Thankfully The Hunger Games has an ace in the hole.  After her Oscar nominated turn in Winter’s Bone, Jennifer Lawrence has fast become the actress du jour.  She is easily the most magnetic screen presence of her generation.  Able to conjure more charisma and pathos than Kristen Stewart has ever managed.  With The Hunger Games shecements her star quality. As Katniss, Lawrence is tough, feisty and belligerent. Repulsed by the Games and everything they stand for.  But beneath it there is a soft side, a protective side that wants to succeed if only to beat the system.  When Katniss is all dolled-up the film wanes but when she’s in her take-no-prisoners mode The Hunger Games is always an enjoyable romp.  Suffice to say that between this and Winter’s Bone, woodland creatures would do best to stay clear of this young actress.  While Josh Hutcherson runs the risk of falling into the Robert Pattinson school of all looks and little acting ability, Lawrence is well supported by the likes of Stanely Tucci, as the Games ‘Master Of Ceremonies’, with Woody Harrleson and Lenny Kravitz bringing great moments of mentoring to the hostile Katniss.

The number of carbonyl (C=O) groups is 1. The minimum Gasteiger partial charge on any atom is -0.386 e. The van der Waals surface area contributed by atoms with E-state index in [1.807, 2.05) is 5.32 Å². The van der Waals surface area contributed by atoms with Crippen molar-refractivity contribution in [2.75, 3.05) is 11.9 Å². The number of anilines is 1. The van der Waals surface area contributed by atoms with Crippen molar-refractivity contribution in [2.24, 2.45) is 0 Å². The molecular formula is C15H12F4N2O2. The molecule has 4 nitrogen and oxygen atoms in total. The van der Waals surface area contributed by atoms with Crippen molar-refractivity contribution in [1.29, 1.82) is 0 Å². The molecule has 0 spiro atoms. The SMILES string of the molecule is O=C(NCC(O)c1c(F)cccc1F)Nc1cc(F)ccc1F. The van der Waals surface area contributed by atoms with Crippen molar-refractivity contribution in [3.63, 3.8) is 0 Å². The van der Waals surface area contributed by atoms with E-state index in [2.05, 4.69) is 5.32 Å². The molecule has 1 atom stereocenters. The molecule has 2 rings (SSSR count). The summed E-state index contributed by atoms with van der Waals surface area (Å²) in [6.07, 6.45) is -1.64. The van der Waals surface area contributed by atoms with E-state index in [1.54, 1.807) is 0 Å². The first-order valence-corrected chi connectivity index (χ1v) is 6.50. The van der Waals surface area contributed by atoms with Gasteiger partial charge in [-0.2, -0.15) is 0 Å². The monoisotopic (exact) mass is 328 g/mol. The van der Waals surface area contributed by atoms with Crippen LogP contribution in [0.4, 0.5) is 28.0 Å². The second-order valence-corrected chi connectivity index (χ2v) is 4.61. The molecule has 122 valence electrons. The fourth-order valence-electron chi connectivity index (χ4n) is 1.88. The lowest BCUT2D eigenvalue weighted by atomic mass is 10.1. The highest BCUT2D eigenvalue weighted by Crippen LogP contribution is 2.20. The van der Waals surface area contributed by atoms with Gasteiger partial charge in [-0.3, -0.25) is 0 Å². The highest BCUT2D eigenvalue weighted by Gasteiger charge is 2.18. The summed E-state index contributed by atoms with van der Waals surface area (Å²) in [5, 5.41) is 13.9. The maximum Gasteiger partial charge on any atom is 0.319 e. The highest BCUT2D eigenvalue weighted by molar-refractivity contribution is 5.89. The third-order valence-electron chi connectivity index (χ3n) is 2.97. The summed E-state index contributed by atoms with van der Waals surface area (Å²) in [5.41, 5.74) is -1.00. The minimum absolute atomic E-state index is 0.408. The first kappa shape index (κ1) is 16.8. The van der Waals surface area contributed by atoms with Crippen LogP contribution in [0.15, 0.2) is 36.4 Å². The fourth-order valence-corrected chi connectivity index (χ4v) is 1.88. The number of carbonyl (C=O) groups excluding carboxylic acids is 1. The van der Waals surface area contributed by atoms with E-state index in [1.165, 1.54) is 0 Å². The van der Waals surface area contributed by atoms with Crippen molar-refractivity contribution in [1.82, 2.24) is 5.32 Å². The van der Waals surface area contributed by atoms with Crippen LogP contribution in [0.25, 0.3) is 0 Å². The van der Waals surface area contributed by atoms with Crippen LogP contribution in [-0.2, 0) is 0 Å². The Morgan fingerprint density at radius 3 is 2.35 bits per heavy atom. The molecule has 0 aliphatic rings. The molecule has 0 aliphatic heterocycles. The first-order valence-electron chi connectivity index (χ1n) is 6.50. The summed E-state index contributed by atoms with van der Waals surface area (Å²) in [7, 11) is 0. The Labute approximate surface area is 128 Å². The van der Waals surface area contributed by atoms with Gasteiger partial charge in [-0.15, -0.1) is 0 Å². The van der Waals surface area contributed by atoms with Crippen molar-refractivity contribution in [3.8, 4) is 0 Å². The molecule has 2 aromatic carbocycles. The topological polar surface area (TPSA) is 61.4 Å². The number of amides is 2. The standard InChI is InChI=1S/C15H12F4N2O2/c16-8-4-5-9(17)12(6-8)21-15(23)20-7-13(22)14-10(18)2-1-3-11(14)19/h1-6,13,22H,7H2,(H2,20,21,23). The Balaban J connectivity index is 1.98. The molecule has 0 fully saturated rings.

For its target audience, namely young adults, The Hunger Games is no doubt a resounding success.  A well executed adventure with plenty of flair and action to maintain interest.  For older audiences it will at times frustrate but is nonetheless a solid opening chapter to a franchise with an interesting premise.  Perhaps not quite as filling as it would like The Hunger Games more than appeases the appetite for something fresh.

 

 


Alex Moss Editor

 
Alex Moss’ obsession with film began the moment he witnessed the Alien burst forth from John Hurt’s stomach. It was perhaps ill-advised to witness this aged 6 but much like the beast within Hurt, he became infected by a parasite called ‘Movies’. Rarely away from his computer or a big screen, as he muses on Cinematic Deities, Alex is “more machine now than man. His mind is twisted and evil”. Email: alex.moss@filmjuice.com